|BRITISH STRING QUARTETS
SAMUEL WESLEY (1766-1837)
|BOCHMANN STRING QUARTET
Michael Bochmann violin
notes © 1997,1998 Redcliffe recordings
FRANK BRIDGE (1879-1941)
String Quartet No.3 (1927)
Andante moderato - Allegro moderato 11'11"
Andante con moto 7'29"
Allegro energico 10'04
The four quartets of Frank Bridge punctuate his composing career much in the way that Bart6k's did his. Spaced out as they were between 1906 (No.1) and 1938 (No.4), one can trace the evolution of Bridge's style in the musical language of the works after the 1920s, as he took account of musical developments in Europe. His rich and exploratory output during these years, starting with the landmark Piano Sonata of 1924, reaches a high point of success with the String Quartet No.3 of 1925-27.
After disappointment over the question of the first performance at the hands of the Flonzaley Quartet, who rejected the new quartet for a proposed concert in the Washington Library of Congress, Bridge's patron and champion Mrs Elizabeth Sprague Coolidge came to his rescue by arranging the première in Vienna, on 17 September 1927, by Rudolf Kolisch's "Neuen Wiener Streichquartett". Having just performed Alban Berg's Lyric Suite, they were well placed to introduce Bridge's new work. Shortly after the première, Bridge sent a bound autograph copy of the score to Mrs Coolidge, with a dedicatory letter:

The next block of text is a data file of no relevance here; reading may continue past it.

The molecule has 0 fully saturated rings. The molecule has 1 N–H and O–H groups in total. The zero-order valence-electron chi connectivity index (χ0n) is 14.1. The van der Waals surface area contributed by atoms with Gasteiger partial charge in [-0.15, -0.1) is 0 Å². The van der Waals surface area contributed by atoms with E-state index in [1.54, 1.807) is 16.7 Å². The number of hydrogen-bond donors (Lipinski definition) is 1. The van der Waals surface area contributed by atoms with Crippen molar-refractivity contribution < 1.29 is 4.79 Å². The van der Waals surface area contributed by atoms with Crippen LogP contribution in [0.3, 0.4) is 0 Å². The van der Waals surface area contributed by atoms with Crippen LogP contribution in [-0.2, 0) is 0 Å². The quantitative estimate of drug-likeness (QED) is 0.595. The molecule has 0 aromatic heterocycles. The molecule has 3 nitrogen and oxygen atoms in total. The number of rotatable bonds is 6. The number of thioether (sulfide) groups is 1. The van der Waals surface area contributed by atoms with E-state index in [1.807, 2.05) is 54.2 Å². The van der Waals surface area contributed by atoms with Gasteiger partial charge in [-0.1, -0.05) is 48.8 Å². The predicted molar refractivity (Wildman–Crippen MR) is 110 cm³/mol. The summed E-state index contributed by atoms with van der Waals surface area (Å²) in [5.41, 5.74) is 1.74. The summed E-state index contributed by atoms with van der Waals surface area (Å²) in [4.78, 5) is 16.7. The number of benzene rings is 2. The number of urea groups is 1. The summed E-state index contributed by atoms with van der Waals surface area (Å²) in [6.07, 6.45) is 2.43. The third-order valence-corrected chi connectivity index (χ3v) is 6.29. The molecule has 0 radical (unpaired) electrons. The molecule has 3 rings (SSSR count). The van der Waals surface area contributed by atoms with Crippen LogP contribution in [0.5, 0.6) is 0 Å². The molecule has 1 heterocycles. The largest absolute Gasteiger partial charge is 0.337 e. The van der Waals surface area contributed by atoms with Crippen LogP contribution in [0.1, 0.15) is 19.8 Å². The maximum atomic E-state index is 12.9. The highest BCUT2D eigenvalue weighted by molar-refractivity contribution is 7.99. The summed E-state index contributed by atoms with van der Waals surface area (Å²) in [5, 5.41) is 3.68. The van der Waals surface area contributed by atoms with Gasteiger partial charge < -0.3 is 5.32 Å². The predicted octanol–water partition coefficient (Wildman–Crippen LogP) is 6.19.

"That this score contains the best of me I do not doubt. It is most truly dedicated to you, being yours before a single note went down on paper, and in my heart it is remembered as a loving token of my devotion to you, dear Souzanne."